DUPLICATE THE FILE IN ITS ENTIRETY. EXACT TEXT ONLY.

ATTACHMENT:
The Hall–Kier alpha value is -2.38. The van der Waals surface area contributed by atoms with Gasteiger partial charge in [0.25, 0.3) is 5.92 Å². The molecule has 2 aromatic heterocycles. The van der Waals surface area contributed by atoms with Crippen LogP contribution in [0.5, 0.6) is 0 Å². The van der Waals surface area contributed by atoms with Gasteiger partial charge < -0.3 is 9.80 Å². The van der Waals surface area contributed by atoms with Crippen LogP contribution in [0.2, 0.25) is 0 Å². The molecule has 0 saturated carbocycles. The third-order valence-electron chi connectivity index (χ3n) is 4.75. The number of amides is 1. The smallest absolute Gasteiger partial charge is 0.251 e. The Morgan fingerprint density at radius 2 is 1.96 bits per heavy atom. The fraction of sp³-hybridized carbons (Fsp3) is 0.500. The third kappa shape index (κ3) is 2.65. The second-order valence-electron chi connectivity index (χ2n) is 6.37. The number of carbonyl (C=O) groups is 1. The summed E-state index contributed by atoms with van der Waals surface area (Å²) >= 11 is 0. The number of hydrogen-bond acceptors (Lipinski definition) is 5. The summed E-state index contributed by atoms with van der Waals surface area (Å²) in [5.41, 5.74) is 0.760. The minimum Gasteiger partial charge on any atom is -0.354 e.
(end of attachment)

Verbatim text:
The Hall–Kier alpha value is -2.38. The van der Waals surface area contributed by atoms with Gasteiger partial charge in [0.25, 0.3) is 5.92 Å². The molecule has 2 aromatic heterocycles. The van der Waals surface area contributed by atoms with Crippen LogP contribution in [0.5, 0.6) is 0 Å². The van der Waals surface area contributed by atoms with Gasteiger partial charge < -0.3 is 9.80 Å². The van der Waals surface area contributed by atoms with Crippen LogP contribution in [0.2, 0.25) is 0 Å². The molecule has 0 saturated carbocycles. The third-order valence-electron chi connectivity index (χ3n) is 4.75. The number of amides is 1. The smallest absolute Gasteiger partial charge is 0.251 e. The Morgan fingerprint density at radius 2 is 1.96 bits per heavy atom. The fraction of sp³-hybridized carbons (Fsp3) is 0.500. The third kappa shape index (κ3) is 2.65. The second-order valence-electron chi connectivity index (χ2n) is 6.37. The number of carbonyl (C=O) groups is 1. The summed E-state index contributed by atoms with van der Waals surface area (Å²) >= 11 is 0. The number of hydrogen-bond acceptors (Lipinski definition) is 5. The summed E-state index contributed by atoms with van der Waals surface area (Å²) in [5.41, 5.74) is 0.760. The minimum Gasteiger partial charge on any atom is -0.354 e.